How AP is switching degree courses to English medium with 'Tenglish' lessons

The government is preparing bilingual learning resources and additional support for faculty and students, as it makes English medium compulsory in degree colleges from the coming academic year.
Two young men wearing masks and reading books in a college corridor
Two young men wearing masks and reading books in a college corridor
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The Andhra Pradesh government had decided in February that from the coming academic year, degree colleges in the state will only offer programmes in English medium, aimed at enhancing students’ career prospects. Preparations for the change are underway, with private colleges invited to apply for conversion of all non-language courses from Telugu medium to English medium by the Andhra Pradesh State Council of Higher Education (APSCHE). Simultaneously, APSCHE is also taking several steps, from creating bilingual learning material to introducing support classes and modifying exam patterns, to help students who had studied in Telugu medium till intermediate (classes 11 and 12) have a considerably smooth transition to English medium at the undergraduate level. 

According to APSCHE, in the academic year 2020-21, from a total of 2.62 lakh students who were admitted into degree colleges across the state, only 65,981 students had opted for Telugu medium (BA - 24007, BCom - 16925 and BSc - 24960). “Most of the students opting for Telugu medium hail from rural backgrounds, and attend colleges located in rural Andhra Pradesh. To enhance their employability, we mandated English medium. Nearly half the students who were in Telugu medium till Class 12 are already switching to English medium at the college level on their own,  overcoming their inhibitions. For those students who would otherwise stick to Telugu medium, we want to hand-hold them till they’re comfortable with the transition,” said Prof K Hemachandra Reddy, Chairperson of APSCHE. 

Bilingual and ‘Tenglish’ lessons

These transition measures include bilingual textbooks and other learning resources. APSCHE is publishing bilingual textbooks, where content will be published in English on one page with the Telugu translation on the adjoining page, so students who have doubts with the English content are able to figure things out on their own. These bilingual textbooks are being prepared by the APSCHE, and will be made available for all non-language courses once classes begin, Hemachandra Reddy said.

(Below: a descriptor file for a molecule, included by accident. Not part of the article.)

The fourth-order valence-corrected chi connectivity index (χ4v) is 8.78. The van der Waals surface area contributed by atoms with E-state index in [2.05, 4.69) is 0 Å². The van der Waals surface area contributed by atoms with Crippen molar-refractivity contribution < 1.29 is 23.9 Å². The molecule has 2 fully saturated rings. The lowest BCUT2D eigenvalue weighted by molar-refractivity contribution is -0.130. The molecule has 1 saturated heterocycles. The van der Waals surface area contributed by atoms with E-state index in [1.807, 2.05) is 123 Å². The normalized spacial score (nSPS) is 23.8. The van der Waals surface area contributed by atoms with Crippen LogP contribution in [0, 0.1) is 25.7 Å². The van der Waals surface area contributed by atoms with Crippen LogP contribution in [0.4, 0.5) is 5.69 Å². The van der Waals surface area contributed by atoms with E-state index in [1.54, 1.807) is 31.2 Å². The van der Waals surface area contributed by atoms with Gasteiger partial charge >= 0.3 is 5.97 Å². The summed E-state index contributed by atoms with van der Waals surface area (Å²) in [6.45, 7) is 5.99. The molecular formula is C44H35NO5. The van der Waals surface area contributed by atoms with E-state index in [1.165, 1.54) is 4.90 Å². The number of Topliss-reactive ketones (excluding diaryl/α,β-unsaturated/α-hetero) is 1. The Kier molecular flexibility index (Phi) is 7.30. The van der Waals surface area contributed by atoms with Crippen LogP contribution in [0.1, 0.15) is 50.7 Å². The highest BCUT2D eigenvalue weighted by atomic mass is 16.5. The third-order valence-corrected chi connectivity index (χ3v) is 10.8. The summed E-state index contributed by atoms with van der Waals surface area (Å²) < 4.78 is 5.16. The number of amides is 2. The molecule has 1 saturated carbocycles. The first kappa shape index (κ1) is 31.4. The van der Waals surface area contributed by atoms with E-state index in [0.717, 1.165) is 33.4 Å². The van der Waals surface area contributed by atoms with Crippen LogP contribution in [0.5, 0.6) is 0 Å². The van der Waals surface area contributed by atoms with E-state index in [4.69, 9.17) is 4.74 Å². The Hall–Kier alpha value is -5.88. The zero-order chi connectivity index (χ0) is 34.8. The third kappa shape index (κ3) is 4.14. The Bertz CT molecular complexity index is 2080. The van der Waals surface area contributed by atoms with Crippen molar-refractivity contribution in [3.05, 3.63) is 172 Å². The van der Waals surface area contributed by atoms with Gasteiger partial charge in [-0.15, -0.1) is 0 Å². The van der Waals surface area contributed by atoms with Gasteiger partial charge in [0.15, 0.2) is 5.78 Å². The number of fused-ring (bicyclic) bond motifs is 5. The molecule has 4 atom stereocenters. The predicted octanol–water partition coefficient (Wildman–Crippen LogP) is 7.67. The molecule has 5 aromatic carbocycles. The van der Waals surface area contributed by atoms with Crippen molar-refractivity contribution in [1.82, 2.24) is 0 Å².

Similar bilingual textbooks have been printed by the state government for primary classes as well, as it had planned to introduce compulsory English medium instruction in schools from classes 1 to 6. The move has been stalled as the matter is pending in the Andhra Pradesh High Court following opposition from various quarters, but the bilingual textbooks have been in use. 

Bilingual learning resources, including video lessons will also be made available for students online, with the content first explained in English and then in Telugu. “We are also preparing audio lessons in what is called Tenglish, a mix of Telugu and English, so students can slowly migrate from  Telugu to English comfortably,” he said. 

Support for faculty and students 

Apart from modifying the learning material, faculty development programmes are also being held online, to instil confidence among lecturers switching from Telugu to English medium of instruction. Moreover, apart from the usual courses, parallel English communication competence programs (akin to spoken English courses) are being prepared, of three different levels, which students can opt for to help them adjust, Hemachandra Reddy said. “Even if a student feels their English is at basic elementary school level, they can take these programs which will help them quickly adapt,” he said, adding, “Through these parallel courses, we want to give students confidence that English is not such a difficult language for anyone to follow.” 

APSCHE is also planning to reform the exam system, to replace lengthy essay answers in English with brief critical analysis in a few short sentences at initial stages, to make students comfortable, the Chairperson said. The curriculum for degree students has also been revised to have ten months of mandatory apprenticeship or internship as part of their course, and 30% of the revised curriculum will consist of skilled oriented programs. This is also part of the steps taken to improve students’ job prospects. 

The switch to English medium will happen for all non-language courses starting from the academic year 2021-22. Students who have already started their courses in previous years will be allowed to continue in Telugu. The step to mandate English medium in all private and government degree colleges was taken to improve employability of students, the government had said, citing findings of the India Skills Report of 2019 which found that the English language was among among the top three skills, along with learning agility and adaptability, that employers in India look out for.  

The government had also cited a 2016 Cambridge University report titled ‘Findings of English at Work: Global analysis of language skills in the workplace’ which found that about 90% of employers in India said English language skills were important for their organisation. Students will also have an advantage in the public sector recruitment process, as selections held through UPSC, APPSC (Andhra Pradesh Public Service Commission), SSC (Staff Selection Committee), BSRB (Banking Service Recruitment Board) SSC all test language proficiency as well. 

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